This programme is now closed for applications.
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The Communities Living Sustainably (CLS) programme supports a range of different communities, including vulnerable groups, living in geographically diverse communities to tackle the impacts of climate change focusing on social, economic and environmental challenges.
Each funded partnership was lead by a registered charity. Partnerships had to include each section of the community – its residents, businesses, voluntary and community sector and public sector.
The programme had up to £10 million available. Projects were able to apply for up to £10,000 to develop a project delivery plan and grants were available of between £500,000 and £1million for up to 5 years. This was mainly a revenue programme and we only funded up to £60,000 capital costs.
Grants supported all partners to come together to draw up and implement a plan to help their community live and work more sustainably. The plans had to include inter-related actions covering both mitigation activities, activities focussed on changing behaviours, and adaptation activities, activities that allow communities and individuals to cope better with the impact of climate change. Through this programme we want to establish widespread understanding between climate change and the issues of poverty, health, housing, security and well-being and influence those we fund, other funders and wider communities.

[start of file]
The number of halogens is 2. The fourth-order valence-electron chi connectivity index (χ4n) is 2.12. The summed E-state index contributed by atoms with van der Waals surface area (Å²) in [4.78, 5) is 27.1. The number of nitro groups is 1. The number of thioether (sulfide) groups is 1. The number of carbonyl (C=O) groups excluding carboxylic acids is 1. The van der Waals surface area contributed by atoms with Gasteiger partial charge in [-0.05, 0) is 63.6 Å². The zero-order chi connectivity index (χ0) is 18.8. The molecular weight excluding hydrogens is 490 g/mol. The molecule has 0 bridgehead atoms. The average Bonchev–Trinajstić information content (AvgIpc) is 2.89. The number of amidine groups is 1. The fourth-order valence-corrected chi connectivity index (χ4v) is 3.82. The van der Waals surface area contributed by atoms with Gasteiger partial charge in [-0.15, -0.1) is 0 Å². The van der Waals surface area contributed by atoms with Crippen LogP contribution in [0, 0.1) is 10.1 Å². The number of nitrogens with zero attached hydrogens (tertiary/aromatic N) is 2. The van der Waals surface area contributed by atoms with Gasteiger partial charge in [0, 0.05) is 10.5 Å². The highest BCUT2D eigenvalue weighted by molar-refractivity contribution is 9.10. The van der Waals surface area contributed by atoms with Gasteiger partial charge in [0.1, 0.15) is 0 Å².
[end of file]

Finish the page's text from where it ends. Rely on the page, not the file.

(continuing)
30 projects were funded at development stage and 12 projects at full application stage.
Learning is at the centre of the CLS initiative. We want to use the learning from this initiative to add to and influence policy and practice in Government, communities and business, and to help shape our funding under the wider strategy pre and post 2015. Using early and real time learning will be crucial get the most out of this investment, allowing projects to change over time based on emerging evidence of what works and what doesn’t.
The projects are now up and running. The first learning report was published in January 2014, on the theme of community energy.